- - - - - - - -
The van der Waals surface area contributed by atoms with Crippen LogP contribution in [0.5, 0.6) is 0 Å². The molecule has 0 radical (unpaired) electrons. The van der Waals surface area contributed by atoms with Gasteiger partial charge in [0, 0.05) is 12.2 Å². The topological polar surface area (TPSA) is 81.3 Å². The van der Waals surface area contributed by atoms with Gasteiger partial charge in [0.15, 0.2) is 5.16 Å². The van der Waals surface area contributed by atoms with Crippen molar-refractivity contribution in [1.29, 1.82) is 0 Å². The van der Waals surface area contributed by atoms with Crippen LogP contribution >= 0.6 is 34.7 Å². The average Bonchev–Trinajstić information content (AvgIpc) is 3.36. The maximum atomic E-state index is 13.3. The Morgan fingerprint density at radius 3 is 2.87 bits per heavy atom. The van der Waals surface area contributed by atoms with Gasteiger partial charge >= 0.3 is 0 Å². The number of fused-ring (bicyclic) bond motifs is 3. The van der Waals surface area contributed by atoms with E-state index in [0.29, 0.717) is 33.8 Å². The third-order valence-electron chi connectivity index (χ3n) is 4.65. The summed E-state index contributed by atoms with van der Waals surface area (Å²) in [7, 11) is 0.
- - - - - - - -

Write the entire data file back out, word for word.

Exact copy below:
The van der Waals surface area contributed by atoms with Crippen LogP contribution in [0.5, 0.6) is 0 Å². The molecule has 0 radical (unpaired) electrons. The van der Waals surface area contributed by atoms with Gasteiger partial charge in [0, 0.05) is 12.2 Å². The topological polar surface area (TPSA) is 81.3 Å². The van der Waals surface area contributed by atoms with Gasteiger partial charge in [0.15, 0.2) is 5.16 Å². The van der Waals surface area contributed by atoms with Crippen molar-refractivity contribution in [1.29, 1.82) is 0 Å². The van der Waals surface area contributed by atoms with Crippen LogP contribution >= 0.6 is 34.7 Å². The average Bonchev–Trinajstić information content (AvgIpc) is 3.36. The maximum atomic E-state index is 13.3. The Morgan fingerprint density at radius 3 is 2.87 bits per heavy atom. The van der Waals surface area contributed by atoms with Gasteiger partial charge >= 0.3 is 0 Å². The number of fused-ring (bicyclic) bond motifs is 3. The van der Waals surface area contributed by atoms with E-state index in [0.29, 0.717) is 33.8 Å². The third-order valence-electron chi connectivity index (χ3n) is 4.65. The summed E-state index contributed by atoms with van der Waals surface area (Å²) in [7, 11) is 0.